Richard Pevear and Larissa Volokhonsky have begun a quiet revolution in the translation of Russian literature. Since the publication of their acclaimed version of The Brothers Karamazov in 1990,[12] they have translated fifteen volumes of classic Russian works by Dostoevsky, Gogol, Bulgakov, Chekhov, and Tolstoy, restoring all the characteristic idioms, the bumpy syntax, the angularities, and the repetitions that had largely been removed in the interests of "good writing" by Garnett and her followers, and paying more attention (in a way that their predecessors never really did) to the interplay or dialogue between the different voices (including the narrator's) in these works—to the verbal "polyphony" which has been identified by the literary theorist Mikhail Bakhtin as the organizing principle of the novel since Gogol.

It'll be a while before I even think of tackling War and Peace. I've still got to take another crack at Anna Karenina, which I bailed on for reasons of fatigue and bad timing. And I've got a few more Dostoevsky books to polish off to finish my Summer of Dostoevsky '06 project. (Right.) The Adolescent has just been pulled from the bottom of its pile and put up near the top, though.

None of which is happening until I finish my current Book Rock Block. Which started with Zeroville, which rocked. Which continues right now with Grant Bailie's new novel Mortarville, which I'm now halfway through, and it totally rocks. Which I'll then follow up with Flann O'Brien's At Swim-Two-Birds, which I expect will also rock. After which I think I'll just lapse into a booked-out rockoma for the remainder of the year.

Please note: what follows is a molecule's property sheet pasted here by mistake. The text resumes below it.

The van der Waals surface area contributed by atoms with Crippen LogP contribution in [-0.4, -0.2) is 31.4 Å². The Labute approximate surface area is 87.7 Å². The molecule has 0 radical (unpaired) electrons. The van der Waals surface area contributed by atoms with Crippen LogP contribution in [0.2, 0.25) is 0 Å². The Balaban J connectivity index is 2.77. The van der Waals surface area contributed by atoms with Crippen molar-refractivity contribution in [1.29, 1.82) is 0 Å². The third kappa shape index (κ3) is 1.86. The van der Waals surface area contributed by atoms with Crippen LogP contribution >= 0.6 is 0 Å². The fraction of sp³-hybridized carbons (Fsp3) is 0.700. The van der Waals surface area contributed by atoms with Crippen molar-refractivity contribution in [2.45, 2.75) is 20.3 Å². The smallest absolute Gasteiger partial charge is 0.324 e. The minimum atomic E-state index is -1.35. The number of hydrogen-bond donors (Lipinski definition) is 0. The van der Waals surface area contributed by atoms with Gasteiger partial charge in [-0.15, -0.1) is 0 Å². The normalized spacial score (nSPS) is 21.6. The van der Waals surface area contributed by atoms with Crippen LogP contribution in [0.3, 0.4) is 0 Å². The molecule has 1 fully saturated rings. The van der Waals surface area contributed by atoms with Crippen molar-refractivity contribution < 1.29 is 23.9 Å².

Thursday, November 01, 2007

A pale view of my wallet

The holidays are coming up, you know.

Only you know how much you love me.

All I'm sayin', is all I'm sayin'.

Jules et Jim was a good flick

Me, have Zeroville on the mind, and a sudden desire to see every movie ever made? Nah.

Well, yah:

Joshua Chaplinksy: There are a number of films important to the characters and to the storyline of Zeroville. A Place in The Sun and The Passion of Joan of Arc specifically play a major role in the novel. Are these films as significant for you as they are for the characters? What are some other films that are important to you?

Steve Erickson: Well, in the end the movies in the novel had to inform the story and characters. The book couldn't just be a compendium of films I happen to like. Some -- Last Year at Marienbad or, for that matter, Alphaville, where the novel gets its title -- just naturally lent themselves to being part of the book, without necessarily being any more special to me than real favorites -- The Third Man, say, or Jules and Jim -- that are mentioned in passing or barely at all. Most of this was instinctive rather than anything I worked out in a calculated way. I like both A Place in the Sun and The Passion of Joan of Arc but that's not why they're important to the book. They're important because there's something about them that's deeply irrational and even rapturous -- sometimes in a horrific way -- which suited the story and the main character.

More here.

And here, oh, yes:

I've never been "blocked" in large part because I've never called it that, and have never allowed my brain to get hung up on that idea. You just don't want to make the whole thing into a fucking test. Don't have an adversarial relationship with your own creativity.